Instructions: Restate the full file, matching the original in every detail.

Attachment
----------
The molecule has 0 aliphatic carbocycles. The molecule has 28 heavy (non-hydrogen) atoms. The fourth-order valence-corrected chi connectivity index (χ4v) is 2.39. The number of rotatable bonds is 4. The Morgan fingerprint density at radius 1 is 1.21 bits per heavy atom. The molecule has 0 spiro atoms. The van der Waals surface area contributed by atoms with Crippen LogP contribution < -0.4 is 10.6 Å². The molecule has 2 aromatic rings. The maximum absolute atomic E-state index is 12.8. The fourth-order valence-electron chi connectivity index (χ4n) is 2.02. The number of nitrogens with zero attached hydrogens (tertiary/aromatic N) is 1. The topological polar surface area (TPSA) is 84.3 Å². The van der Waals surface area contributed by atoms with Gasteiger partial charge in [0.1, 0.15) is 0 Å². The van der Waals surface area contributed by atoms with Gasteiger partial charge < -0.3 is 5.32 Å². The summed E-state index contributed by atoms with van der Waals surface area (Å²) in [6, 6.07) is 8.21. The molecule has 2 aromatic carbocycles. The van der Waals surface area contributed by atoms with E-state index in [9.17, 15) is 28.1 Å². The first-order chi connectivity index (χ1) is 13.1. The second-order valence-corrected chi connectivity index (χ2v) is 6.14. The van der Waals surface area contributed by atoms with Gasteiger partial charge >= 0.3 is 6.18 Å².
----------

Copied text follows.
The molecule has 0 aliphatic carbocycles. The molecule has 28 heavy (non-hydrogen) atoms. The fourth-order valence-corrected chi connectivity index (χ4v) is 2.39. The number of rotatable bonds is 4. The Morgan fingerprint density at radius 1 is 1.21 bits per heavy atom. The molecule has 0 spiro atoms. The van der Waals surface area contributed by atoms with Crippen LogP contribution < -0.4 is 10.6 Å². The molecule has 2 aromatic rings. The maximum absolute atomic E-state index is 12.8. The fourth-order valence-electron chi connectivity index (χ4n) is 2.02. The number of nitrogens with zero attached hydrogens (tertiary/aromatic N) is 1. The topological polar surface area (TPSA) is 84.3 Å². The van der Waals surface area contributed by atoms with Gasteiger partial charge in [0.1, 0.15) is 0 Å². The van der Waals surface area contributed by atoms with Gasteiger partial charge < -0.3 is 5.32 Å². The summed E-state index contributed by atoms with van der Waals surface area (Å²) in [6, 6.07) is 8.21. The molecule has 2 aromatic carbocycles. The van der Waals surface area contributed by atoms with E-state index in [9.17, 15) is 28.1 Å². The first-order chi connectivity index (χ1) is 13.1. The second-order valence-corrected chi connectivity index (χ2v) is 6.14. The van der Waals surface area contributed by atoms with Gasteiger partial charge >= 0.3 is 6.18 Å².